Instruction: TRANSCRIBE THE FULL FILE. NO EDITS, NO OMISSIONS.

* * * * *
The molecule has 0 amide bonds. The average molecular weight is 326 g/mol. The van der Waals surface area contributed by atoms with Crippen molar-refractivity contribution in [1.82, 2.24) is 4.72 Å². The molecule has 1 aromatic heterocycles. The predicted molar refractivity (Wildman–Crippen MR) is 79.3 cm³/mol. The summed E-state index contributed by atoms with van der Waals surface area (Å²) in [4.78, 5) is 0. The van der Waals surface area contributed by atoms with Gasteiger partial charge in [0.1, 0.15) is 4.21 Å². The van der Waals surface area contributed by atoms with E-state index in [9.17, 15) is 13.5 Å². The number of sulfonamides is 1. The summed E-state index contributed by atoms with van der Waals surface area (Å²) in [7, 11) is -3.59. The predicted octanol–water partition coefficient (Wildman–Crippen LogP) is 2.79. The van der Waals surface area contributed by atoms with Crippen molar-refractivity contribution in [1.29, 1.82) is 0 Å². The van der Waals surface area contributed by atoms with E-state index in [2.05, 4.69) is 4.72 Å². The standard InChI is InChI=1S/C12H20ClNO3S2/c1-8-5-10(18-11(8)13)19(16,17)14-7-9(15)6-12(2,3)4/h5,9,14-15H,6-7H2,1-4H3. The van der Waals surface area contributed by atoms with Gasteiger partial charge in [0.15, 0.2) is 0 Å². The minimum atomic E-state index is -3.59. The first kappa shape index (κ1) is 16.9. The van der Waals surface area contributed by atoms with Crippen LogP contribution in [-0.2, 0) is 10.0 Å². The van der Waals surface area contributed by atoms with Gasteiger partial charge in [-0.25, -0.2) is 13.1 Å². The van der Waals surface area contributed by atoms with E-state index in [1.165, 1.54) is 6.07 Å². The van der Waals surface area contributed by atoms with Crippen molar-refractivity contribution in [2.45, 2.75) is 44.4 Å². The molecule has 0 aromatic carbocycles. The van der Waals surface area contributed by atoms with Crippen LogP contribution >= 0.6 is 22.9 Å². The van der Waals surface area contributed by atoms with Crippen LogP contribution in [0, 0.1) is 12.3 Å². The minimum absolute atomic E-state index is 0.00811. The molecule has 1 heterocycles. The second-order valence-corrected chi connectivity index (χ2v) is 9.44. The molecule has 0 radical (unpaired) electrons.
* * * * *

The molecule has 0 amide bonds. The average molecular weight is 326 g/mol. The van der Waals surface area contributed by atoms with Crippen molar-refractivity contribution in [1.82, 2.24) is 4.72 Å². The molecule has 1 aromatic heterocycles. The predicted molar refractivity (Wildman–Crippen MR) is 79.3 cm³/mol. The summed E-state index contributed by atoms with van der Waals surface area (Å²) in [4.78, 5) is 0. The van der Waals surface area contributed by atoms with Gasteiger partial charge in [0.1, 0.15) is 4.21 Å². The van der Waals surface area contributed by atoms with E-state index in [9.17, 15) is 13.5 Å². The number of sulfonamides is 1. The summed E-state index contributed by atoms with van der Waals surface area (Å²) in [7, 11) is -3.59. The predicted octanol–water partition coefficient (Wildman–Crippen LogP) is 2.79. The van der Waals surface area contributed by atoms with Crippen molar-refractivity contribution in [1.29, 1.82) is 0 Å². The van der Waals surface area contributed by atoms with E-state index in [2.05, 4.69) is 4.72 Å². The standard InChI is InChI=1S/C12H20ClNO3S2/c1-8-5-10(18-11(8)13)19(16,17)14-7-9(15)6-12(2,3)4/h5,9,14-15H,6-7H2,1-4H3. The van der Waals surface area contributed by atoms with Gasteiger partial charge in [0.15, 0.2) is 0 Å². The minimum atomic E-state index is -3.59. The first kappa shape index (κ1) is 16.9. The van der Waals surface area contributed by atoms with Crippen LogP contribution in [-0.2, 0) is 10.0 Å². The van der Waals surface area contributed by atoms with Gasteiger partial charge in [-0.25, -0.2) is 13.1 Å². The van der Waals surface area contributed by atoms with E-state index in [1.165, 1.54) is 6.07 Å². The van der Waals surface area contributed by atoms with Crippen molar-refractivity contribution in [2.45, 2.75) is 44.4 Å². The molecule has 0 aromatic carbocycles. The van der Waals surface area contributed by atoms with Crippen LogP contribution >= 0.6 is 22.9 Å². The van der Waals surface area contributed by atoms with Crippen LogP contribution in [0, 0.1) is 12.3 Å². The minimum absolute atomic E-state index is 0.00811. The molecule has 1 heterocycles. The second-order valence-corrected chi connectivity index (χ2v) is 9.44. The molecule has 0 radical (unpaired) electrons.